Remembering Arthur Shilstone – 1922-2020
We at Sportsman’s Palette ask you to share with us in celebrating the life of a man who made so many great contributions to our world through his kind heart, his warm way with people, and his magnificent talent as a painter, from which he created such wonderful imagery for more than 90 years. He has brought such richness to the lives of all those he touched over the years through his beautiful paintings and he will be greatly missed by Family, friends and collectors. Arthur passed peacefully at his home on July 30, 2020 – in the surroundings he so loved and from which he experienced such peace and happiness – surrounded by his beloved Family.
Arthur epitomized the phrase “A Life Well Lived”. Furthermore, Arthur is perhaps one of the finest examples of those within The Greatest Generation for all that he had endured and experienced in his lifetime. To quote JFK, Arthur was one of “a new generation of Americans, born in this century, tempered by war, disciplined by a hard and bitter peace, proud of our ancient heritage, and unwilling to witness or permit the slow undoing of those human rights to which this nation has always been committed, and to which we are committed today at home and around the world.”
Shilstone’s distinguished career spanned almost 80 years. After graduating from high school, Arthur enrolled at Pratt Institute but, when the United States entered World War II, he enlisted in the Army. After a short time, he was assigned to the 603rd Engineer Camouflage Battalion, which specialized in deceiving the enemy through special effects and deploying regiments of inflatable rubber 93-pound M4 tanks..
After World War II, he was discovered by Life Magazine and went on many important assignments, including coverage of the Sam Shepard Murder Trial, the funeral of Senator Joseph McCarthy, an investigation of the sinking of the Andrea Doria, and school integration argued before the Supreme Court
Readers of nearly every major publication will be familiar with his evocative paintings as his work has illustrated articles in the likes of Smithsonian, National Geographic, Sports Illustrated and The New York Time Magazines, to name a few. He was an award winning member of the American Watercolor Society and the Society of Illustrators.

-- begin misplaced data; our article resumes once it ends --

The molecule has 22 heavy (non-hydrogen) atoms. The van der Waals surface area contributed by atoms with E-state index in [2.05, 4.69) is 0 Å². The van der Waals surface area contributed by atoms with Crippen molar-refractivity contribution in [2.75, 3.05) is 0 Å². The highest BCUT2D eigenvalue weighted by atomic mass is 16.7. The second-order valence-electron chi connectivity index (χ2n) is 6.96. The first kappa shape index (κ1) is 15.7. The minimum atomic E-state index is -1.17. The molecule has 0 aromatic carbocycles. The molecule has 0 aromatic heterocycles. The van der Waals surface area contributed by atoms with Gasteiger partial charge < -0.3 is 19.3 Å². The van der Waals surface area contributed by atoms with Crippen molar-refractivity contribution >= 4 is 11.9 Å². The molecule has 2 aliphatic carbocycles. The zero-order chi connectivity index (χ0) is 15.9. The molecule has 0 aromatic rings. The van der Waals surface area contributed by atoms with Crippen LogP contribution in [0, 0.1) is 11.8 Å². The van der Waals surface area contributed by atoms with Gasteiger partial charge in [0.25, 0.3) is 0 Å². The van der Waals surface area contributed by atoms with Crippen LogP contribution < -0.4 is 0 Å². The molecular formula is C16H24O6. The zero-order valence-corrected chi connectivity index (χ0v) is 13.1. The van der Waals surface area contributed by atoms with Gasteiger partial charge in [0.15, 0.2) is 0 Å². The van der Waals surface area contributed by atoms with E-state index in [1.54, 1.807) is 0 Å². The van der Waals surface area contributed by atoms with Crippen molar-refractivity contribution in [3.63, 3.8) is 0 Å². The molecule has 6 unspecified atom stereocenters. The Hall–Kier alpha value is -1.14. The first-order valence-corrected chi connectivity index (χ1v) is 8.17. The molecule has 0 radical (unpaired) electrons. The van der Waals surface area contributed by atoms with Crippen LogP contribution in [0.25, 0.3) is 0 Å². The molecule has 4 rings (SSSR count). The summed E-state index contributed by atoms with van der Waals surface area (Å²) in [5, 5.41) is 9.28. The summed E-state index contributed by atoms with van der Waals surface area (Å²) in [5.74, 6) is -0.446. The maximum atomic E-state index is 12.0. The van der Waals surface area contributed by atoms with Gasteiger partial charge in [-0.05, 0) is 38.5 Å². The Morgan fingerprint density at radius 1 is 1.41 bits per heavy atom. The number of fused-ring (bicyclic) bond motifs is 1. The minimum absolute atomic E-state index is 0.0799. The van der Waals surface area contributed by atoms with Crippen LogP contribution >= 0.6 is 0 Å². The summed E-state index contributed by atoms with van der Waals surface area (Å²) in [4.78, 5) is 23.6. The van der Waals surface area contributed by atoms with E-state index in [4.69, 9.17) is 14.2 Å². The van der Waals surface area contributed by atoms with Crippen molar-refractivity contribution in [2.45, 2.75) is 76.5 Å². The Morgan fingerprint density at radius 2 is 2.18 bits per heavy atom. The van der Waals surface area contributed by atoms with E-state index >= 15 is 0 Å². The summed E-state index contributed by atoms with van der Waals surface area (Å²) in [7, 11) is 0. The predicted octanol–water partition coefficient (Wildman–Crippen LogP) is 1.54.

When the Smithsonian Institution wanted someone to capture the story of important military events for their magazine, from the bombing of Pearl Harbor and the Invasion of Normandy to coverage of air lift operations (especially the evacuation of wounded soldiers during the Korean war), they called on Arthur. For NASA, he did a series of paintings of the Space Shuttle, beginning with her maiden voyage. His artwork has gone a long way toward defining how Americans have seen historic events.
40 years ago, Arthur began painting outdoor sporting scenes for himself. These wonderfully lyrical and spontaneous paintings of places like the Adirondack lake country, salmon running the Miramichi, Chesapeake marshes, the Alaskan tundra and lush Connecticut waterways, can be seen in collections across the country. Under Shilstone’s extremely skilled hands, details are subtle in his washes and what emerges is as much a feeling as a picture; as much a sense to be placed as a place to be sensed. He managed to paint his riverscapes in such a way that you feel like you’ve fished that spot.
In 2015, the comprehensive book on Shilstone’s distinguished & diverse career – Arthur Shilstone – A Lifetime Of Drawing And Painting (Tide-mark Press) was published and released to the market. The book covers Shilstone’s career starting with his youth and art school all the way through to his current position as the Sporting Art Market’s premier watercolorist and includes more than 150 pages and several hundred images of all subjects he created during his career.